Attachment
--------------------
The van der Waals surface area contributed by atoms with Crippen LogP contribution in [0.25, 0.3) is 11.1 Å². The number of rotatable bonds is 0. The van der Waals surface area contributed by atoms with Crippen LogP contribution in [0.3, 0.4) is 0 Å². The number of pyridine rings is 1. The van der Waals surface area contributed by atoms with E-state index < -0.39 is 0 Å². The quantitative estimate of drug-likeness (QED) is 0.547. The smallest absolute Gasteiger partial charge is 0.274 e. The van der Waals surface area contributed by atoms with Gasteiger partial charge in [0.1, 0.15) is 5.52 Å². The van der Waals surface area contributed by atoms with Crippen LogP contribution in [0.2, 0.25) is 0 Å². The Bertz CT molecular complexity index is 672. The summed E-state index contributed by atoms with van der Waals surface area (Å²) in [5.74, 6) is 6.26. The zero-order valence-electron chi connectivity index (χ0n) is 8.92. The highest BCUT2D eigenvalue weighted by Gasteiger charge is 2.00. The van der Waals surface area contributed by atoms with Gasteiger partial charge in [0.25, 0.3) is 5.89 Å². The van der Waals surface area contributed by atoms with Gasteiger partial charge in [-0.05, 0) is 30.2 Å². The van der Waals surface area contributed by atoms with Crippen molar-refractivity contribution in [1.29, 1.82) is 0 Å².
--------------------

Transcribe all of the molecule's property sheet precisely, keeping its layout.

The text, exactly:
The van der Waals surface area contributed by atoms with Crippen LogP contribution in [0.25, 0.3) is 11.1 Å². The number of rotatable bonds is 0. The van der Waals surface area contributed by atoms with Crippen LogP contribution in [0.3, 0.4) is 0 Å². The number of pyridine rings is 1. The van der Waals surface area contributed by atoms with E-state index < -0.39 is 0 Å². The quantitative estimate of drug-likeness (QED) is 0.547. The smallest absolute Gasteiger partial charge is 0.274 e. The van der Waals surface area contributed by atoms with Gasteiger partial charge in [0.1, 0.15) is 5.52 Å². The van der Waals surface area contributed by atoms with Crippen LogP contribution in [0.2, 0.25) is 0 Å². The Bertz CT molecular complexity index is 672. The summed E-state index contributed by atoms with van der Waals surface area (Å²) in [5.74, 6) is 6.26. The zero-order valence-electron chi connectivity index (χ0n) is 8.92. The highest BCUT2D eigenvalue weighted by Gasteiger charge is 2.00. The van der Waals surface area contributed by atoms with Gasteiger partial charge in [0.25, 0.3) is 5.89 Å². The van der Waals surface area contributed by atoms with Gasteiger partial charge in [-0.05, 0) is 30.2 Å². The van der Waals surface area contributed by atoms with Crippen molar-refractivity contribution in [1.29, 1.82) is 0 Å².